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    1. Dear Emma, yes, I think her very, very elegant too. She really has poise and grace, as you say.

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  3. I remember having a strawberry pink Jackie Kennedy suit for going away on my honeymoon - I thought I was the bees knees in it.
    I think that she was probably one of the first so called celebrities that everyone wanted to emulate.

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    1. Dear Rosemary, I "see" you in that dress - very special.
      And what I like: timeless (well, that's one attribute of elegance).
      Do you still own it? Could you still wear it today? I think so.
      (Last year fashion designers started to bring in a few quotes of the Jackie style).

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  4. I remember her well - she was certainly a fashion icon of her day and always looked impeccably dressed.

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    1. Dear Elaine, yes, she was beautiful. When I read about the hats and the hair it was the first time that I thought about the pressure that press and voters put on the president's wife.

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  5. They were our "American Royalty" ...she so very chic and he so handsome with their storybook beautiful children. I remember my mother buying me a Jackie-inspired red wool suit... Straight skirt with a little just below the waist jacket that buttoned down the back with black tarpunto trim on the lower front edge and a pair of black kitten heels for a family wedding... I was almost 13. I was in heaven... My mother sewed all my clothes so I felt very sophisticated and beautiful in my store bought suit! Thanks for memories, Britta! Smiles...Susan

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    1. Dear Susan, now that is interesting! One of the headers of the photographs was "Royal Glamour"!
      I see your red wool suit before me - chic! (And one always remembers colour and texture of beloved dresses, I believe).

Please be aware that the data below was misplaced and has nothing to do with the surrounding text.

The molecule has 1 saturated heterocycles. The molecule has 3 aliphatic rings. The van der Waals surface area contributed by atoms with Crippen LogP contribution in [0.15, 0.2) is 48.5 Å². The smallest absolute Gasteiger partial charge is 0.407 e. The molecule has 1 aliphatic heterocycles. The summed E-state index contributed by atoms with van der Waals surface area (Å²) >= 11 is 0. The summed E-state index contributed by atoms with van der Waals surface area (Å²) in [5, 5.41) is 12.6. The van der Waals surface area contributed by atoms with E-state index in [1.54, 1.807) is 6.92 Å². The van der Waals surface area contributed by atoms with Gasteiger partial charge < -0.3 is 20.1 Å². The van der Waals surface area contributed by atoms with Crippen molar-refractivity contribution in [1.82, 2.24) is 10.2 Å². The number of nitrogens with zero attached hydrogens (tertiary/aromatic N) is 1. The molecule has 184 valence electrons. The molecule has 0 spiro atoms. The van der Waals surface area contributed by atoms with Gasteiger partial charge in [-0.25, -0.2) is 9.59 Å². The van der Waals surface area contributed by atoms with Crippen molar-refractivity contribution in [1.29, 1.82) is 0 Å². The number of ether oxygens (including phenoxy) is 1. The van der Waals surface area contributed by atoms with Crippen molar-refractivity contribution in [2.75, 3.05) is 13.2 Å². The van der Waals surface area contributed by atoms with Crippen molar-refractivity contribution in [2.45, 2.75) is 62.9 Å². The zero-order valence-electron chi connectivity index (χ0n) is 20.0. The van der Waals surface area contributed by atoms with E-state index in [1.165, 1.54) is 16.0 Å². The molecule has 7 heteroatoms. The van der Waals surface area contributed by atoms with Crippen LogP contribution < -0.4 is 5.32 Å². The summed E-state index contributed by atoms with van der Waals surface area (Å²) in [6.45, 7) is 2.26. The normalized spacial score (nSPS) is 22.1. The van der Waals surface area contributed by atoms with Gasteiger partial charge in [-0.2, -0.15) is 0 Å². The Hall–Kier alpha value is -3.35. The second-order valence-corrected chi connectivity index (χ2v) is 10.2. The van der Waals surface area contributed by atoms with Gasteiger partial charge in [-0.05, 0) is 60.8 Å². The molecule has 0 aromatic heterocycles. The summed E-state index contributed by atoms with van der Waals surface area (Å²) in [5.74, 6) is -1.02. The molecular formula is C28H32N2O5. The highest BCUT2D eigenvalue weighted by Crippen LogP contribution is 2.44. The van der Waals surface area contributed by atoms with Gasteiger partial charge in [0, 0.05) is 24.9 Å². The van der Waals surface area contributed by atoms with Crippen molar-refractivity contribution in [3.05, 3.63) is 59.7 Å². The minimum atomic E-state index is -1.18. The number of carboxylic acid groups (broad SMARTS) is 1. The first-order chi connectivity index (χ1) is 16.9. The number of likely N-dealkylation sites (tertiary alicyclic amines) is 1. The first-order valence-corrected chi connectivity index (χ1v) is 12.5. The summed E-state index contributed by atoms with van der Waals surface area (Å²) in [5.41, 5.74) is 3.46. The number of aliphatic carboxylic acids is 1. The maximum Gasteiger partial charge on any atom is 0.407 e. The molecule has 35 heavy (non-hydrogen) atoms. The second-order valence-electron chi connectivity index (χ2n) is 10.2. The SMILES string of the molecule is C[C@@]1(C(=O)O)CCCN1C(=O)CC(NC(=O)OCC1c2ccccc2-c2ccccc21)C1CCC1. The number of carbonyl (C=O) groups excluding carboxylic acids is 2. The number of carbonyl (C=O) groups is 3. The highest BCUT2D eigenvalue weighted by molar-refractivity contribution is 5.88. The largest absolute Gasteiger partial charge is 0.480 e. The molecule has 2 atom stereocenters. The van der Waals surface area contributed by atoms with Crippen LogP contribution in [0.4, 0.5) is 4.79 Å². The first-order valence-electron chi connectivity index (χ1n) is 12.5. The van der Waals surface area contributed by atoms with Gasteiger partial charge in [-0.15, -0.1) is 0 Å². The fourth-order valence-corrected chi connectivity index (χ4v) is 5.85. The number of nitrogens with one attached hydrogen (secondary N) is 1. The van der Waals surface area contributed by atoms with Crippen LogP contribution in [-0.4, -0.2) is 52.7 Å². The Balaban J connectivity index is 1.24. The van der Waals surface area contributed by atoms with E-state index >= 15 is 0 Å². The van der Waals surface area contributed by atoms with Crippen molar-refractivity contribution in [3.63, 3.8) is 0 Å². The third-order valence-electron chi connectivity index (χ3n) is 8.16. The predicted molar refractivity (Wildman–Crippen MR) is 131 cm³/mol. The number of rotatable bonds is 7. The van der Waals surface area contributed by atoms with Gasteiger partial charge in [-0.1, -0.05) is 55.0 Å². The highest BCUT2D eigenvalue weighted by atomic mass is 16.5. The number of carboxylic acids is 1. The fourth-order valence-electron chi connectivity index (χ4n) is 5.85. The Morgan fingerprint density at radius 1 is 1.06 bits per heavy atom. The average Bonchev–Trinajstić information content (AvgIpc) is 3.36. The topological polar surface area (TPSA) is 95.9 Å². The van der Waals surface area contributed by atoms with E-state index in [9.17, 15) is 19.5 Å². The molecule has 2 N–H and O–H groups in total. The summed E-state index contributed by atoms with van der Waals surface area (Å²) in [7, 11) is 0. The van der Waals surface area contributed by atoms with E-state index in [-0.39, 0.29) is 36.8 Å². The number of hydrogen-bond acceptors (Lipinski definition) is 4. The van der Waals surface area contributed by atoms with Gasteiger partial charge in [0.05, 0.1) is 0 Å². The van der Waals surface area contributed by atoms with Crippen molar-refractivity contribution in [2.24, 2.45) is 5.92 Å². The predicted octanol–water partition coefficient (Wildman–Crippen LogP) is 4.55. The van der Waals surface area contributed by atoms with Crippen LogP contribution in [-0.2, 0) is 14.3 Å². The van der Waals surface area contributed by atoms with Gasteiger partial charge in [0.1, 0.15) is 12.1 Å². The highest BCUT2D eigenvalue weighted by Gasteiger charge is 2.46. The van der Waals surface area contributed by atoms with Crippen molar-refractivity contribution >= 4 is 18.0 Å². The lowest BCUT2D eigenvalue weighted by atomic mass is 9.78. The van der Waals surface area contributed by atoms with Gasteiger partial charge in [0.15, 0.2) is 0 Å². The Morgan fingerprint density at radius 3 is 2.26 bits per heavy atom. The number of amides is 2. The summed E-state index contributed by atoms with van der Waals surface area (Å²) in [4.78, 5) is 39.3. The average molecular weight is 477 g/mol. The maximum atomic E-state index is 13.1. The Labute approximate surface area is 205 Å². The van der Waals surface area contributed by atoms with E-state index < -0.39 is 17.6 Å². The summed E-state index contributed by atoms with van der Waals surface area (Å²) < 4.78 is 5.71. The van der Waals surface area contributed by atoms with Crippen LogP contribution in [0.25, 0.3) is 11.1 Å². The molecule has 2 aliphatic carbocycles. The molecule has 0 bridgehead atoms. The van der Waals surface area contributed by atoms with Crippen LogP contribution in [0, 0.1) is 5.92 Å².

And kitten heels: I am so glad that they are back since a few years: much easier to run through a city with them, and more becoming than ballerinas (though I wear those too).
      I rember that I learned to sew to copy a few things in the futuristic style of Courrèges.

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  6. Hi Britta,
    I liked Jackie Kennedy and she always looked so chic and well turned out. I'm afraid that I wasn't so enamoured with Jack or any of the Kennedy men … I shall say no more !! XXXX

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    1. Dear Jackie, some politicians with outstanding merits can't resist temptation (men in low places neither, come to think of it). Jackie O. was an example for elegance and grace in every way - in conduct and loyalty too. .

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  7. She really had it right, didn't she? I was recently sent a link (which of course I can't find now) showing Oscar fashions from the year of the flood to now, and it seemed very apparent to me that more has been lost than gained!

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    1. Dear Sue, I admire her elegance - and you are right when you say there was lost a good deal of it in modern fashion: I think the fashion for "grown up" women was lost, because nowadays they make beautiful clothes, - for ordinary life, I mean - but so short that no woman over 30 wants to wear it (her legs could look as beautiful as they might - it is a question of proportion and style).